Sacred Native American Sites Are Not Your Playgrounds

Some of the places most sought after by recreationists are also culturally, spiritually, and/or economically vital to Native American tribes. As more people take to these lands to hike, bike, climb, ski, paddle, or camp, respect for indigenous values sometimes fades.

In Wyoming’s Devils Tower National Monument, for instance, an increasing number of climbers are choosing to ignore a voluntary June climbing ban that’s been in place for more than 20 years to allow local tribes to hold ceremonies at the site. Roughly 373 climbers scaled Devils Tower in June 2017, compared to 167 in 1995.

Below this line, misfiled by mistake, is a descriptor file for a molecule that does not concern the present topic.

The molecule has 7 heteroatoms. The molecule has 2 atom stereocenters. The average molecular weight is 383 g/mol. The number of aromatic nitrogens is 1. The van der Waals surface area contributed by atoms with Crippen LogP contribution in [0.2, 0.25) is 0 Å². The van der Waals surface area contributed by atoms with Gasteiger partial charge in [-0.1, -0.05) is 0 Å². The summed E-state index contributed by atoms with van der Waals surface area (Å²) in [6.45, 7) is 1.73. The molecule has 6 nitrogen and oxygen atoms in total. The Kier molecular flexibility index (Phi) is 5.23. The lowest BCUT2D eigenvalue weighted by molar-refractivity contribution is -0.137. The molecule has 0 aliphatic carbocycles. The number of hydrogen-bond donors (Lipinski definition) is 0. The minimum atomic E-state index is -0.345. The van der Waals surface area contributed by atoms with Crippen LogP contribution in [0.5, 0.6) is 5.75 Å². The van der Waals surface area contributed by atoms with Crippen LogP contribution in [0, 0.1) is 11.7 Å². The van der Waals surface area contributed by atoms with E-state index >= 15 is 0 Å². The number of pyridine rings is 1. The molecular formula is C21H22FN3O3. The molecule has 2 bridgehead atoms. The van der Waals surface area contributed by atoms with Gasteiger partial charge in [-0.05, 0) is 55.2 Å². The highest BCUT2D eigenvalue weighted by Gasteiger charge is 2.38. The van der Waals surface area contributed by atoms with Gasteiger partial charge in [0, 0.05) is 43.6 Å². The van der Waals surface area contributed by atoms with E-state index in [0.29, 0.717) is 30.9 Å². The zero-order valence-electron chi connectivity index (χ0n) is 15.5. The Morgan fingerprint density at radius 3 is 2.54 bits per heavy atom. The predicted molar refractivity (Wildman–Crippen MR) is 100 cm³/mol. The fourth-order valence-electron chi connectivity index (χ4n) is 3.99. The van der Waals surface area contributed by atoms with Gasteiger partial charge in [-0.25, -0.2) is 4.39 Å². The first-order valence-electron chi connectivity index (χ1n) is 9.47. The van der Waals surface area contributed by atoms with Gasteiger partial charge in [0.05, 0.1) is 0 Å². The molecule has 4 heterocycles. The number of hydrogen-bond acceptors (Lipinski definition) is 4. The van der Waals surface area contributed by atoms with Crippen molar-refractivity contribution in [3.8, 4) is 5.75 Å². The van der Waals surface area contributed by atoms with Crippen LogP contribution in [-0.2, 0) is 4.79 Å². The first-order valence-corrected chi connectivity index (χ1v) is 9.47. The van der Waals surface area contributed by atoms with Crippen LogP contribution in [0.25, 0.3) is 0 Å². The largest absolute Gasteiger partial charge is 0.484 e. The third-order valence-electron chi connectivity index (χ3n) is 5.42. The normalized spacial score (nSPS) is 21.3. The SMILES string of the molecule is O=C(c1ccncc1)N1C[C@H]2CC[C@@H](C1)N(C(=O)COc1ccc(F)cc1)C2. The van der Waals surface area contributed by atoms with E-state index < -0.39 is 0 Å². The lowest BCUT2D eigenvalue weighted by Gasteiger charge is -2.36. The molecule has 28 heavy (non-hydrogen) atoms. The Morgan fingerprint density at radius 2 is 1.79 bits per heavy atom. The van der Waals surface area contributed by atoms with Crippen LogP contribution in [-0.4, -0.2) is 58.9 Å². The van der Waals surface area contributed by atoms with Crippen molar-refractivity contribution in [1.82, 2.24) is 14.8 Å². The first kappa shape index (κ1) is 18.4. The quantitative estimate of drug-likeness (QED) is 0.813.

Some sacred places are strictly off-limits to non-indigenous folks. But more often, Native Americans are happy to share their traditional homelands if recreationists respect the cultural heritage of the places we want to play.

The Oglala Lakota were granted Devils Tower through an 1851 treaty, and the U.S. later violated that treaty, forcing the tribe onto a reservation. Honoring the June ban and other tribal requests is a small way to acknowledge Native people’s past, and honor their modern rights.

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